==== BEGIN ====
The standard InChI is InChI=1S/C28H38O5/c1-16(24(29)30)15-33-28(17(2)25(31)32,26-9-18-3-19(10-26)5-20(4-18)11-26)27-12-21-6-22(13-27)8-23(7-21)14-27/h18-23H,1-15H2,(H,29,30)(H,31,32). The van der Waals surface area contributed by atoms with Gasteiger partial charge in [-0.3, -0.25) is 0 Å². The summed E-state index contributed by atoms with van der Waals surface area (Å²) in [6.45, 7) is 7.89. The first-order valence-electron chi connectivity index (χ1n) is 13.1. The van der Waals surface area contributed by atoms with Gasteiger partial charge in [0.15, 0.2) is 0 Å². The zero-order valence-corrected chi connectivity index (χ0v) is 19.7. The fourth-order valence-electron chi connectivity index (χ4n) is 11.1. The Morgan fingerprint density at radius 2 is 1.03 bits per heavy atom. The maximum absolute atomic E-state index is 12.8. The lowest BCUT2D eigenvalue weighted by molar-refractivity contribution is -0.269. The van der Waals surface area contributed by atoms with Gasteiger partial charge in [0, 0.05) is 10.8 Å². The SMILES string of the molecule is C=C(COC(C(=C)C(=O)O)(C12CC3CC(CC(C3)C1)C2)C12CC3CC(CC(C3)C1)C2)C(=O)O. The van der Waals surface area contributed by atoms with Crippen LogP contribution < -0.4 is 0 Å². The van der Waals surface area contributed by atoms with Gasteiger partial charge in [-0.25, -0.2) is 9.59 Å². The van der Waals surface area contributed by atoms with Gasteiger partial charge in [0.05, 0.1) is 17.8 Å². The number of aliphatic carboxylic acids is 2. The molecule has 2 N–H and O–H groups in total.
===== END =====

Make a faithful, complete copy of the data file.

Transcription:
The standard InChI is InChI=1S/C28H38O5/c1-16(24(29)30)15-33-28(17(2)25(31)32,26-9-18-3-19(10-26)5-20(4-18)11-26)27-12-21-6-22(13-27)8-23(7-21)14-27/h18-23H,1-15H2,(H,29,30)(H,31,32). The van der Waals surface area contributed by atoms with Gasteiger partial charge in [-0.3, -0.25) is 0 Å². The summed E-state index contributed by atoms with van der Waals surface area (Å²) in [6.45, 7) is 7.89. The first-order valence-electron chi connectivity index (χ1n) is 13.1. The van der Waals surface area contributed by atoms with Gasteiger partial charge in [0.15, 0.2) is 0 Å². The zero-order valence-corrected chi connectivity index (χ0v) is 19.7. The fourth-order valence-electron chi connectivity index (χ4n) is 11.1. The Morgan fingerprint density at radius 2 is 1.03 bits per heavy atom. The maximum absolute atomic E-state index is 12.8. The lowest BCUT2D eigenvalue weighted by molar-refractivity contribution is -0.269. The van der Waals surface area contributed by atoms with Gasteiger partial charge in [0, 0.05) is 10.8 Å². The SMILES string of the molecule is C=C(COC(C(=C)C(=O)O)(C12CC3CC(CC(C3)C1)C2)C12CC3CC(CC(C3)C1)C2)C(=O)O. The van der Waals surface area contributed by atoms with Crippen LogP contribution < -0.4 is 0 Å². The van der Waals surface area contributed by atoms with Gasteiger partial charge in [-0.25, -0.2) is 9.59 Å². The van der Waals surface area contributed by atoms with Gasteiger partial charge in [0.05, 0.1) is 17.8 Å². The number of aliphatic carboxylic acids is 2. The molecule has 2 N–H and O–H groups in total.